I wonder how many people have taken on a project throughout Covid… Something to give them an enhanced sense of purpose and hope when everything around us is at best weird and completely unrecognizable (even your nearest and dearest behind the cursed mask), or for those who are losing precious loved ones one after another, there’s tragedy and grief.
I’d got stuck into my project before covid. That’s because I was already in iso at home literally struggling to breathe during the Australian bushfire crisis. I have 50% lung capacity and was confined to our loungeroom or bed with the air-conditioning on. On bad days, I couldn’t leave these rooms. It was absolutely terrifying, and seriously life-threatening. Yet, at the same time, I was quite safe in my hidey-hole.
This is when doing some background research on family members who’d served in France during WWI really took off, turning into multiple projects of epic proportions. It is only a short jump from WWI to the 1919 Spanish Flu Epidemic. Indeed, tonight while I was researching some Australian war artists, I came across a rather impassioned letter to the editor of Smith’s Weekly talking about all the trials and tribulations they’d been through what with the drought, followed by the war and then the Spanish Flu. They go on to describe living conditions and restrictions at the time, and I thought it made for pretty good reading, and decided to share it with you.
By the way, before you read it, it might help you to understand the Australian context by reading a verse of Dorothea MacKellar’s famous poem, My Country, which eulogizes the trails and tribulations of living in Australia, and provides a background to the letter:
“I love a sunburnt country,
A land of sweeping plains
Of ragged mountain ranges
Of droughts and flooding rains”
-Dorothea MacKeller, My Country.
Australia is a land of troubles! First, a thrice-barrelled drought squats down on our Sunny Land and burns her up like cinder. Then, Noah-like floods of varying horse-power and dampness smites your essential industries, pastoral, agricultural, etc,, one where they feel it. Then we have the war and its toll of precious life. Then, for a change, we are visited by the Spanish visitation. People walk around gagged and masked as if they belonged to the Secret Council of Ten or the Clutching Hand Gang. The Tax Collector then takes it into his head to camp on our front doorsteps. To escape him, we jump on a passing tram and go into town. “Please don’t sneeze!” “Please don’t cough!” “Please don’t spit!” “Please don’t cross your legs!” “Please don’t blow your nose in the car; do it outside!” “Please don’t spread yourself out. You don’t own the tram. Squeeze up and make room for others!”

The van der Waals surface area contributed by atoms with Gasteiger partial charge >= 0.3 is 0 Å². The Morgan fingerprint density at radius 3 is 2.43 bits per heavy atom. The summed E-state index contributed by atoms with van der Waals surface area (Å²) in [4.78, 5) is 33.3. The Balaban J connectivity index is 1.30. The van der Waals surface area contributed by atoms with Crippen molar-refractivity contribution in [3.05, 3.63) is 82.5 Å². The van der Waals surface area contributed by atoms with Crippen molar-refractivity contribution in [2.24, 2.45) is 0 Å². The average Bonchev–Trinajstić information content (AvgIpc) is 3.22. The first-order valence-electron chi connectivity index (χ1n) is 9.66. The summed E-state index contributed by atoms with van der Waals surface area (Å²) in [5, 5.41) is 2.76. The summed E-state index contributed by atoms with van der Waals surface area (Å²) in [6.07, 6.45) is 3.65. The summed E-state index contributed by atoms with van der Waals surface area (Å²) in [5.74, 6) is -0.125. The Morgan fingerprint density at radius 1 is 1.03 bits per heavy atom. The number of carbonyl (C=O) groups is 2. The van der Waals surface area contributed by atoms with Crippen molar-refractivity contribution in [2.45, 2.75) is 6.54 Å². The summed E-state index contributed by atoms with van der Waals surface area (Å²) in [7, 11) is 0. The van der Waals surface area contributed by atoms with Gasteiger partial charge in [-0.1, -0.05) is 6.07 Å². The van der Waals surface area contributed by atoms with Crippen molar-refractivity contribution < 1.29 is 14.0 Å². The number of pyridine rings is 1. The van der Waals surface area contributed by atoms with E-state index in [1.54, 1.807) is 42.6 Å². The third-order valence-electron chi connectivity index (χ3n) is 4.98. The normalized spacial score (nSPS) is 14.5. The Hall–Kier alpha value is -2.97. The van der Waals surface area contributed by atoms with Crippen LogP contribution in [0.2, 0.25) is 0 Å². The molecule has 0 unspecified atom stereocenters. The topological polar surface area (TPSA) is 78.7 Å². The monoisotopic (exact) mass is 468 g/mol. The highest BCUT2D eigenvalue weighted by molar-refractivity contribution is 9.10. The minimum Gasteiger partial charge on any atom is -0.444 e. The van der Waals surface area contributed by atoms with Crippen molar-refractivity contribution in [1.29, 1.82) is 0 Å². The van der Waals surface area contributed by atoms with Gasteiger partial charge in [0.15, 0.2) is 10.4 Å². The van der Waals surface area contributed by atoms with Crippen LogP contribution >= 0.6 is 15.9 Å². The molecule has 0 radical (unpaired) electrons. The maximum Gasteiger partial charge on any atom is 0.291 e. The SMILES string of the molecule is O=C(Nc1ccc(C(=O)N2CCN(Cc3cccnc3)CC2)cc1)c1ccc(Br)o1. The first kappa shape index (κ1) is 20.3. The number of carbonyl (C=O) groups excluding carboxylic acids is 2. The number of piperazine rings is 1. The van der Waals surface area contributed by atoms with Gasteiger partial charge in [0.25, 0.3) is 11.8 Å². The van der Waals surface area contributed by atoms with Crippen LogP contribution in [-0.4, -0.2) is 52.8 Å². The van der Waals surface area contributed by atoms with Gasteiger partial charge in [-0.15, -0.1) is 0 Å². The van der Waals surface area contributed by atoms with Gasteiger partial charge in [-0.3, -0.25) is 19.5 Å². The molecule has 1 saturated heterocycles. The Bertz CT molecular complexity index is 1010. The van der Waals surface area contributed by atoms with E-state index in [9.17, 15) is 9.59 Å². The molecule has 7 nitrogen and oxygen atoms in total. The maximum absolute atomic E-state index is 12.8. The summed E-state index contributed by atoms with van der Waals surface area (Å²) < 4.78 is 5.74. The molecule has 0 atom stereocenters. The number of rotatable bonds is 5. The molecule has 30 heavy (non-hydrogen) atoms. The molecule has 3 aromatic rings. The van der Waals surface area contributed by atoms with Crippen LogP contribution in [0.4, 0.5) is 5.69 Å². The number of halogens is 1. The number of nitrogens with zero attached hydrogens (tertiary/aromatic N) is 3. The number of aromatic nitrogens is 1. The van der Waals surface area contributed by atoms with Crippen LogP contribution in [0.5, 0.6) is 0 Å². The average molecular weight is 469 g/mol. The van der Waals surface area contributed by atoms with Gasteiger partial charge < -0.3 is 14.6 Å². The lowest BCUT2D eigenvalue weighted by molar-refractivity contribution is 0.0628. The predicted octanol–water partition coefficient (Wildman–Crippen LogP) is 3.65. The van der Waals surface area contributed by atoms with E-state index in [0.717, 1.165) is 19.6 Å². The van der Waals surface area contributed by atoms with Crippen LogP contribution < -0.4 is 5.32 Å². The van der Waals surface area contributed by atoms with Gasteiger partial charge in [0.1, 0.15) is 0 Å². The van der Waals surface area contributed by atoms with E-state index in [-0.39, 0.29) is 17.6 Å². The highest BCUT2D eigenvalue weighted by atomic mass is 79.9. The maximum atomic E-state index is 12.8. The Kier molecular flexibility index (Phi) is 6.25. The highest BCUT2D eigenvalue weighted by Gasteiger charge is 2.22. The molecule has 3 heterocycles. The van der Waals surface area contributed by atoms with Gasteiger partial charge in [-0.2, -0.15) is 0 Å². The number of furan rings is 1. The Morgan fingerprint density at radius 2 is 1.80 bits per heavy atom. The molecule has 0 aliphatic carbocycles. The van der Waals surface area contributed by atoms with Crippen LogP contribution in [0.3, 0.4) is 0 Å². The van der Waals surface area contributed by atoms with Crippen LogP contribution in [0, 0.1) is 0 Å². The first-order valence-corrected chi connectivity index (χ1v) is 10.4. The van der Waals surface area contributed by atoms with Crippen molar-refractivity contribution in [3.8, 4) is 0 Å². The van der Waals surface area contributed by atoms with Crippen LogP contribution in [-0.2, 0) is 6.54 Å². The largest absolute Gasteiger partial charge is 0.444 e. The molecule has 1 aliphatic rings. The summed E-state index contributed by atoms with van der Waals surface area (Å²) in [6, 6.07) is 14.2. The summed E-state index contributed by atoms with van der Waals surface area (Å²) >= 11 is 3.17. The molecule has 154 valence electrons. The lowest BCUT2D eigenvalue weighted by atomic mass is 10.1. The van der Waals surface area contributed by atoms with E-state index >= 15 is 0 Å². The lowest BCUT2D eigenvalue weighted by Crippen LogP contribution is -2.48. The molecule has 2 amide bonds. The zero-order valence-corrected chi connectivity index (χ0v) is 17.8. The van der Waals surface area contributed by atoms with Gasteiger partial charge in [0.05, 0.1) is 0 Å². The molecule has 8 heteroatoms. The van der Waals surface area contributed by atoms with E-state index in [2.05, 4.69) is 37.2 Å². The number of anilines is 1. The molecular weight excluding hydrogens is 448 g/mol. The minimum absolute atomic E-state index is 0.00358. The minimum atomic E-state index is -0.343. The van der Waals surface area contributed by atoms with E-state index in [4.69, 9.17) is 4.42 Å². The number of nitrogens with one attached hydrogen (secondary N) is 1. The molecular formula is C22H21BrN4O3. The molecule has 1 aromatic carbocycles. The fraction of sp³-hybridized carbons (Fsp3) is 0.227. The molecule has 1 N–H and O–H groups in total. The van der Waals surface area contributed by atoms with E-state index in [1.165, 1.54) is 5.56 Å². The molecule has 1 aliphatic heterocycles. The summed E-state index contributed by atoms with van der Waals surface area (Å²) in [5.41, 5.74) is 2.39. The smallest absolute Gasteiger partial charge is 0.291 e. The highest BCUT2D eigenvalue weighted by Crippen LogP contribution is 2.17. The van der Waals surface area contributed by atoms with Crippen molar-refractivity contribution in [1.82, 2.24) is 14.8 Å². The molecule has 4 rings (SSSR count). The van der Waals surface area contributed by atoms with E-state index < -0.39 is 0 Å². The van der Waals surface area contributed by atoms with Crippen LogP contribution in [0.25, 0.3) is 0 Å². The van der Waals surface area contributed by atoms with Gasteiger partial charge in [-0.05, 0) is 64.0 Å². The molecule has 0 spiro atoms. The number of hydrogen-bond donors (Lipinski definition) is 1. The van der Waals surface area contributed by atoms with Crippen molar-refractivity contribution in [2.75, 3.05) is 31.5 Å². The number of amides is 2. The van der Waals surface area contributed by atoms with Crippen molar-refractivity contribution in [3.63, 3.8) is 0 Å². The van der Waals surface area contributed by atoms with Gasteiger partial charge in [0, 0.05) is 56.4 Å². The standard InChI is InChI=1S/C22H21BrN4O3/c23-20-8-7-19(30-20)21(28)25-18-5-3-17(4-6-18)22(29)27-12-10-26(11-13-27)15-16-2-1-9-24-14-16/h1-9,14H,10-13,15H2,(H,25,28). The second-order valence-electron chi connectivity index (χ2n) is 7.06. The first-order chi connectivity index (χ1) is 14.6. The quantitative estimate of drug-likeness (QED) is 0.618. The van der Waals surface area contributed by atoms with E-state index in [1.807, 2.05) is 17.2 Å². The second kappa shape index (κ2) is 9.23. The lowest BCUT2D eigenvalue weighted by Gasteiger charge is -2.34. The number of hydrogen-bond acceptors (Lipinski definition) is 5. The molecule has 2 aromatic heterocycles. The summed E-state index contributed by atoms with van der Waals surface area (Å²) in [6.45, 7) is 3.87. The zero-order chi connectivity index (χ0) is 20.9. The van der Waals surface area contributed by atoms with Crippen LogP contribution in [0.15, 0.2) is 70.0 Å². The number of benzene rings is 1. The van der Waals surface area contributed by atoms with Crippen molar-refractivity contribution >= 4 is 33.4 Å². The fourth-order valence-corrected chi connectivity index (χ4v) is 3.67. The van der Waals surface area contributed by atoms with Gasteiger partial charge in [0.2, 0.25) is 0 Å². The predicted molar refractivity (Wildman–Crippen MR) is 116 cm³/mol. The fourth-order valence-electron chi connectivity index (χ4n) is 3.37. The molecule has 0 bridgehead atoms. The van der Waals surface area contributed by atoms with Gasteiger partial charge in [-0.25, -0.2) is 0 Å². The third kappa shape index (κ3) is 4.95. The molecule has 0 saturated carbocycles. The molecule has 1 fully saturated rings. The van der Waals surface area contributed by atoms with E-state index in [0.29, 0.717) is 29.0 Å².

These are a few of the “Please don’t” “By orders” we encounter. In despair, we seek the theatre. Alas! “Closed till further notice on account of influenza epidemic!” stares at us with baleful eyes. Then, horror of horrors, we have the politician! Our last trouble as usual, is the worst of all! What Australia has done to be inflicted with the political pests and poltroons that infest our fair land. Heaven alone knows! O.B.U. and Bolshevik orators, bulb-eyed editors, clerical hum-bugs, business profiteers, wobbly poetic Post-misses, and catch-as-catch-can Premiers and State Governors form a formidable list enough to drive a man into the bush for the rest of his days. Truly, Australia is a land of trials and troubles. Anybody any remedy for all these ills?
Smith’s Weekly (Sydney, NSW : 1919 – 1950), Saturday 26 April 1919, page 9
You have to have a bit of sympathy for poor H. these days now, don’t you?! Mind you, from where I sit, H. was living it up by getting out and about. I haven’t caught a train since February last year when I caught up with a friend in Sydney, and we went out for dinner. I’m so pleased we did. That meal’s now starting to look like the Last Supper!
Not that I feel like I’m missing out most of the time. That’s the good thing about being into history. You know it goes round in cycles like the lands at the top of Enid Blyton’s Magic Faraway Tree. The landscape keeps changing, and you just need to wait for something else, and hopefully better, to come along.
Meanwhile, climate change is starting to make it back on the news. I would tend to call this unprecedented, but I am not even a speck of dust when it comes to the length of breadth of history which spans infinity. I really don’t know.
Anyway, its good food for thought. Any comments?
I’d love to hear from you!
PS You can read more about the impact of the Spanish Flu Epidemic on Sydney here: https://home.dictionaryofsydney.org/ah-chew-sniffle-sniffle-the-pneumonic-influenza-pandemic-of-1919/